Thanks for the photo, it does clearly show the form of the spacing block between the two rails. This was the part of the chair that I was uncertain about.
...As keith said normally you would fit the stock rail first, though some track builders fit the check rail before the stock rail (Gordon S for one). I am told that the check rail gauge is more important than the stock rail.
In the past when using standard chairs I leave 2 sleepers without chairs where the check rail goes and only fit 2 chairs on the check rail. I then trim back slightly the 3 chairs on the stockrails and 2 on the check rails where they touch each other, replace the missing chairs by cutting them in half and glue in place.
That's exactly what I do with chaired track, though I normally use ply not plastic timbers, and I've always found the method quite satisfactory. You are right that the check rail to crossing gauge is the important one. I leave fixing many of the stock rail chairs until after the check rail has been gauged and stuck down, then set the gap to the stock rail before fixing the stock rail and adding the half chairs.
Once the chairs have been glued in place they are stuck fast, providing they are in gauge when the solvent dries they will not move. Plenty of turnouts have been built over the years to prove the point. Some do use the odd copperclad sleeper on slips etc, where the chairs have to be cut about. With the advent of the Exactoscale special slip chairs this should not be needed (once I have finished the catch point I will be building a Timbertracks single slip using this method)...
Maybe I wasn't clear enough. I wasn't questioning the strength of the chair/timber joints or, indeed, the strength of ABS chairs assembled from multiple parts. I've built enough turnouts this way to know how strong they are and am often amused by the rivet and pcb fraternities who go on about glued chairs not being strong enough. Sometimes I wonder just what they expect to be able to do to their track.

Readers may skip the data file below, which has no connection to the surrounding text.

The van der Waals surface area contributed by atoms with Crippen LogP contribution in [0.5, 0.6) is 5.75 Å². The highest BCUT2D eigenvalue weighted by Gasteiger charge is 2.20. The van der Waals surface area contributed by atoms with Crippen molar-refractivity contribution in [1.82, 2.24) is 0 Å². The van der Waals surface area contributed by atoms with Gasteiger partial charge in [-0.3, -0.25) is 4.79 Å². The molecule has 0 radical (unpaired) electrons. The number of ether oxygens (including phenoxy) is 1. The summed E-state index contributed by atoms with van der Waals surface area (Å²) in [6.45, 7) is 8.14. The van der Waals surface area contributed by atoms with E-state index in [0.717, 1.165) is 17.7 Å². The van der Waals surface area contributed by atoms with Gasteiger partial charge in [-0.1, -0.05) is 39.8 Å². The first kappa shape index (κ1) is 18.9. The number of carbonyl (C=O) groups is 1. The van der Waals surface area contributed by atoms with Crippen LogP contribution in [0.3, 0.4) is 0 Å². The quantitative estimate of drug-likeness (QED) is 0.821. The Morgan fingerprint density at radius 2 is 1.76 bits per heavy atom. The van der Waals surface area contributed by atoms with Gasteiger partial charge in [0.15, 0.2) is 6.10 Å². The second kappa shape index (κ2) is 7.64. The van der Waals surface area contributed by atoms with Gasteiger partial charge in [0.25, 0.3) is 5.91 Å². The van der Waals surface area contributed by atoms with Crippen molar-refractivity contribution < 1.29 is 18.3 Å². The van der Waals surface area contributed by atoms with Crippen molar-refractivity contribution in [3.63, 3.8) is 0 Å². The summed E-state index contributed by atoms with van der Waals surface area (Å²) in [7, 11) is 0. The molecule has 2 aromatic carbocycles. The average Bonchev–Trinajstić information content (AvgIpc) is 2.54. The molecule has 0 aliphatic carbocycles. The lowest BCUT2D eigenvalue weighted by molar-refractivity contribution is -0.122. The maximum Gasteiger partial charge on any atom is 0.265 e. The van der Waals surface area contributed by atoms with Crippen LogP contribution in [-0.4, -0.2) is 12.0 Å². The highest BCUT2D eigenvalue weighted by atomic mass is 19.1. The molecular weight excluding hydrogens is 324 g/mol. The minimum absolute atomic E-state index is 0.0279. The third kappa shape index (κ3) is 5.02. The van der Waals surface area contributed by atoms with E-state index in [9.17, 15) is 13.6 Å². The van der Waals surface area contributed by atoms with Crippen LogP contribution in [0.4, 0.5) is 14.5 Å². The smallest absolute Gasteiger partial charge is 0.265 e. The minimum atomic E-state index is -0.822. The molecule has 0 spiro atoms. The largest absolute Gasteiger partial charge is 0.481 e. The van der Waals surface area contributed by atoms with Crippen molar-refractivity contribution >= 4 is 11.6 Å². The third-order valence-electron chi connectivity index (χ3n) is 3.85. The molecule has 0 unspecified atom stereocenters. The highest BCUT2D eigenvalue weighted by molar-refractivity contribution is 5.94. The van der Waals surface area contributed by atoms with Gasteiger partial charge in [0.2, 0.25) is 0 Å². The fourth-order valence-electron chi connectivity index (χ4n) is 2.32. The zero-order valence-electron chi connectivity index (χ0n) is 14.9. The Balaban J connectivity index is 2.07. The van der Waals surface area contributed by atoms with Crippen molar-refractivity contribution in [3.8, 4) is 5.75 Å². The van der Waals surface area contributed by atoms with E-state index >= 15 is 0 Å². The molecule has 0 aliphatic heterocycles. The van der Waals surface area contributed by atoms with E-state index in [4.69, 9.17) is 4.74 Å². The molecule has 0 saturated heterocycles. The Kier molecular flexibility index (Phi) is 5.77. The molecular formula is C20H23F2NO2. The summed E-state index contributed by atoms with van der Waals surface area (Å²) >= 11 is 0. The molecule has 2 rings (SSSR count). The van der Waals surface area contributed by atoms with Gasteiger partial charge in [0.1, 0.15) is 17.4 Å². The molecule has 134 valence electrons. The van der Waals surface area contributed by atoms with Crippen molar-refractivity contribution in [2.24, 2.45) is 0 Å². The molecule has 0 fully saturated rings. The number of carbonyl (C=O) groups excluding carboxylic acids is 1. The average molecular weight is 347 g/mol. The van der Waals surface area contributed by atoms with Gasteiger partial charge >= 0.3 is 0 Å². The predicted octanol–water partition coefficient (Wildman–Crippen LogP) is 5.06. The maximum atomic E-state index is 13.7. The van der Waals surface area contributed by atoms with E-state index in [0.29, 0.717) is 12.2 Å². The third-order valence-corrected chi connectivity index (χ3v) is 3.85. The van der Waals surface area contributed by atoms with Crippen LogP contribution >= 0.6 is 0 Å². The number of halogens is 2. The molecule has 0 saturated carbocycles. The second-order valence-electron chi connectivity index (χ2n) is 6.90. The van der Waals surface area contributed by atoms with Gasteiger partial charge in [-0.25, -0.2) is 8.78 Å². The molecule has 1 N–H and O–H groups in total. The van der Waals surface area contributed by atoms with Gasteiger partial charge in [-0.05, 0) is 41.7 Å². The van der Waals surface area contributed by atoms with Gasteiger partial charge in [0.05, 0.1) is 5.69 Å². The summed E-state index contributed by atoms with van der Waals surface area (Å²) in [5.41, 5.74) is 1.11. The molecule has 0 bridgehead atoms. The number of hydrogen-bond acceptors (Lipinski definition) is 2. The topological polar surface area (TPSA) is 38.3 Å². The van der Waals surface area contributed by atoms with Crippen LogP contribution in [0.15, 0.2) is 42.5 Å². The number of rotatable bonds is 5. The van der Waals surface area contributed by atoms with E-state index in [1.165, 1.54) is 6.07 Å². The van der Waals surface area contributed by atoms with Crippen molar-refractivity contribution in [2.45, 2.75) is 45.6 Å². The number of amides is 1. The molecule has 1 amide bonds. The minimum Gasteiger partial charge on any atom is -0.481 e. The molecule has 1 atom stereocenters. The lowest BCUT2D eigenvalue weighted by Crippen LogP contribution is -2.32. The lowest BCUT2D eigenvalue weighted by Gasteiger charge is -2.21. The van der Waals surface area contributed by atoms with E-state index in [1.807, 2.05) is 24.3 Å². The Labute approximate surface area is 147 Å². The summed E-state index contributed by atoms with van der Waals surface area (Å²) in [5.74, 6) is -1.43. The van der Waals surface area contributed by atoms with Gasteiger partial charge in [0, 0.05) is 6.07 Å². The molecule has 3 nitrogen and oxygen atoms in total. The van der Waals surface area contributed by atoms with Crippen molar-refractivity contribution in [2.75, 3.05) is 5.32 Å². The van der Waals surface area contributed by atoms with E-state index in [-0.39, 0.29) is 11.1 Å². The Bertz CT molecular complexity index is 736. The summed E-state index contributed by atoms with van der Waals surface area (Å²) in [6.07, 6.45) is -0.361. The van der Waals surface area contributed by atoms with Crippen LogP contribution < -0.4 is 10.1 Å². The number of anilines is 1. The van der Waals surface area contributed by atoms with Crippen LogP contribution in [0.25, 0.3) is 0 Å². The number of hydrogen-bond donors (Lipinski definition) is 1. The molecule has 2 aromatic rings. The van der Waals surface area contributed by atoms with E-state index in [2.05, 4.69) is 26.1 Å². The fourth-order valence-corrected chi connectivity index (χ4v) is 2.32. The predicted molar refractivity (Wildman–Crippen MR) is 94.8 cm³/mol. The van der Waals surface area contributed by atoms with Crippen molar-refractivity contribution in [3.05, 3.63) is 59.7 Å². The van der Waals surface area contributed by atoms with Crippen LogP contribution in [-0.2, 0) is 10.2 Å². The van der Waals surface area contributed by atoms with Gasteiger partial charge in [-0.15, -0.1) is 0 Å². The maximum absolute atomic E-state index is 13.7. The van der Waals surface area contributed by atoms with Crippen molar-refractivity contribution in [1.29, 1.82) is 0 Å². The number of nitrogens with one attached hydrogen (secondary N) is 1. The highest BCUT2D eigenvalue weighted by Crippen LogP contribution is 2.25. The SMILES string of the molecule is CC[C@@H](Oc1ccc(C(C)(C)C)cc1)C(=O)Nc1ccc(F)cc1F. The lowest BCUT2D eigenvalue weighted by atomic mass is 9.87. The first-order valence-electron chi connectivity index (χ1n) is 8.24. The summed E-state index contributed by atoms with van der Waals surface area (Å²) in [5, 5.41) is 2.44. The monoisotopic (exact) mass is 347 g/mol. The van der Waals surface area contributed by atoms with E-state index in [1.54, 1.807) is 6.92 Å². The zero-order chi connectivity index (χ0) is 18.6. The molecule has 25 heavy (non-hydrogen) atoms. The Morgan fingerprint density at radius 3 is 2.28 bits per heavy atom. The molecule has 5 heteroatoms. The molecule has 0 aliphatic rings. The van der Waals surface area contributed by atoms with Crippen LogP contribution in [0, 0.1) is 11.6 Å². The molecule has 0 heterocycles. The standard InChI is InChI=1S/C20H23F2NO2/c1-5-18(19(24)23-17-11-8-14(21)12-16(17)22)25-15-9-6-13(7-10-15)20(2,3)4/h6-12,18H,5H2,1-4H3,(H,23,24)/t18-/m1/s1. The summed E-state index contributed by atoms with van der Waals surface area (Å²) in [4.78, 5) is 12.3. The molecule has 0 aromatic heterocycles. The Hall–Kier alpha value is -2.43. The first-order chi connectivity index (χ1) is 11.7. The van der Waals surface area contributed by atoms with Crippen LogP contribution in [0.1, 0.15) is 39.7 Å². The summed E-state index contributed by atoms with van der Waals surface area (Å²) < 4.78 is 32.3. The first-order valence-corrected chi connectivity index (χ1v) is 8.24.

Instead, my point was questioning the dimensional stability of ABS when subjected to butanone. The check rail chairs may be made to give the correct gap, but unless held in place by gauges when the butanone is applied, I wouldn't want to rely in the ABS alone to maintain the correct spacing. In a similar vein, some folk will tell us that because the normal chairs are made to give the 1:20 inwards lean of the rails, you will automatically end up with the prototypical lean. In fact, if the rails are held using simple roller gauges, they will end up vertical because the butanone is quite capable of softening the chair so the rail adopts the alignment of the gauge, not the chair. In fact, I've used this effect when building early inside-keyed track to ensure that the rails do not lean outwards due to the shape of the chairs.
Another subsidiary question was really what you thought the benefit of using these chairs was in your case. I can see the attraction if you are building track with 4 hole chairs but, after all, you are throwing two-thirds of them away.
ps. Keith, 'sloshing' was perhaps a slight exaggeration but from several years experience with ply timbers, which I much prefer to plastic, a fair amount of butanone is required to get the chairs well keyed into the wood, probably more than is needed with ABS 'timbers'. I suspect that a failure to appreciate this may be why some people have reported getting poor ABS/wood joints. Certainly, my sloshing is not enough to remove any detail. In either case, though, the chair is sitting in a butanone-rich atmosphere for a reasonable period of time which I reckon must lead to some overall softening and so the potential for distortion. As said above, there are even cases where this can be turned into an advantage.